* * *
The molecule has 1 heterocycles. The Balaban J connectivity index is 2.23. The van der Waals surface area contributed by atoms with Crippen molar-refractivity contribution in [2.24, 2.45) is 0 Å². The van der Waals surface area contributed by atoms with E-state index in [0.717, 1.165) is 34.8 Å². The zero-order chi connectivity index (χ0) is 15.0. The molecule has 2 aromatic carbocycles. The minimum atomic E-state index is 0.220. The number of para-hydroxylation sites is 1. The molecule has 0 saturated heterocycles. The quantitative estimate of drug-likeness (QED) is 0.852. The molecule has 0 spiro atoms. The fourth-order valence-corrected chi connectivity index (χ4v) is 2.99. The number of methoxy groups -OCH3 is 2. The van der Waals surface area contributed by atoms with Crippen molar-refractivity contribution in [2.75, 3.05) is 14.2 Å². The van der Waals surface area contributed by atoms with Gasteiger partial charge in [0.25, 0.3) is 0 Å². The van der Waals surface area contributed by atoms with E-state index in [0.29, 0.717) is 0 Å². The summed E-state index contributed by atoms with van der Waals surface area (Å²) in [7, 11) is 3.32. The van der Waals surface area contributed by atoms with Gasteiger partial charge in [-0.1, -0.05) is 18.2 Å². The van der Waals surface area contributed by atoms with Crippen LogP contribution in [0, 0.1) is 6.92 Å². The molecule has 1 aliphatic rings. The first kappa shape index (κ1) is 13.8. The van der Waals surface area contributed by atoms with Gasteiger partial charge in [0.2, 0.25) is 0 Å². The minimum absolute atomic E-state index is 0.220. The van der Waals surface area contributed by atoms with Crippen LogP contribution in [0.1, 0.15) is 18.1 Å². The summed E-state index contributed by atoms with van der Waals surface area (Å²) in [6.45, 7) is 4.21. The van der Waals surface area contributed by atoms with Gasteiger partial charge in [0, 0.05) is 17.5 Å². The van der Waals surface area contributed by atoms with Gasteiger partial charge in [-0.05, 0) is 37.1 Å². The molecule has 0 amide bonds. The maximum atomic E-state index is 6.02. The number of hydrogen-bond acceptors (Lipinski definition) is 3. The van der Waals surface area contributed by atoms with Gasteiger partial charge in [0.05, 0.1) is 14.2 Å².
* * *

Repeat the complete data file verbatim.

The molecule has 1 heterocycles. The Balaban J connectivity index is 2.23. The van der Waals surface area contributed by atoms with Crippen molar-refractivity contribution in [2.24, 2.45) is 0 Å². The van der Waals surface area contributed by atoms with E-state index in [0.717, 1.165) is 34.8 Å². The zero-order chi connectivity index (χ0) is 15.0. The molecule has 2 aromatic carbocycles. The minimum atomic E-state index is 0.220. The number of para-hydroxylation sites is 1. The molecule has 0 saturated heterocycles. The quantitative estimate of drug-likeness (QED) is 0.852. The molecule has 0 spiro atoms. The fourth-order valence-corrected chi connectivity index (χ4v) is 2.99. The number of methoxy groups -OCH3 is 2. The van der Waals surface area contributed by atoms with Crippen molar-refractivity contribution in [2.75, 3.05) is 14.2 Å². The van der Waals surface area contributed by atoms with Gasteiger partial charge in [0.25, 0.3) is 0 Å². The van der Waals surface area contributed by atoms with E-state index in [0.29, 0.717) is 0 Å². The summed E-state index contributed by atoms with van der Waals surface area (Å²) in [7, 11) is 3.32. The van der Waals surface area contributed by atoms with Gasteiger partial charge in [-0.1, -0.05) is 18.2 Å². The van der Waals surface area contributed by atoms with Crippen LogP contribution in [0, 0.1) is 6.92 Å². The molecule has 1 aliphatic rings. The first kappa shape index (κ1) is 13.8. The van der Waals surface area contributed by atoms with Gasteiger partial charge in [0.2, 0.25) is 0 Å². The minimum absolute atomic E-state index is 0.220. The van der Waals surface area contributed by atoms with Crippen LogP contribution in [0.1, 0.15) is 18.1 Å². The summed E-state index contributed by atoms with van der Waals surface area (Å²) in [6.45, 7) is 4.21. The van der Waals surface area contributed by atoms with Gasteiger partial charge in [0, 0.05) is 17.5 Å². The van der Waals surface area contributed by atoms with Gasteiger partial charge in [-0.05, 0) is 37.1 Å². The molecule has 0 amide bonds. The maximum atomic E-state index is 6.02. The number of hydrogen-bond acceptors (Lipinski definition) is 3. The van der Waals surface area contributed by atoms with Gasteiger partial charge in [0.05, 0.1) is 14.2 Å².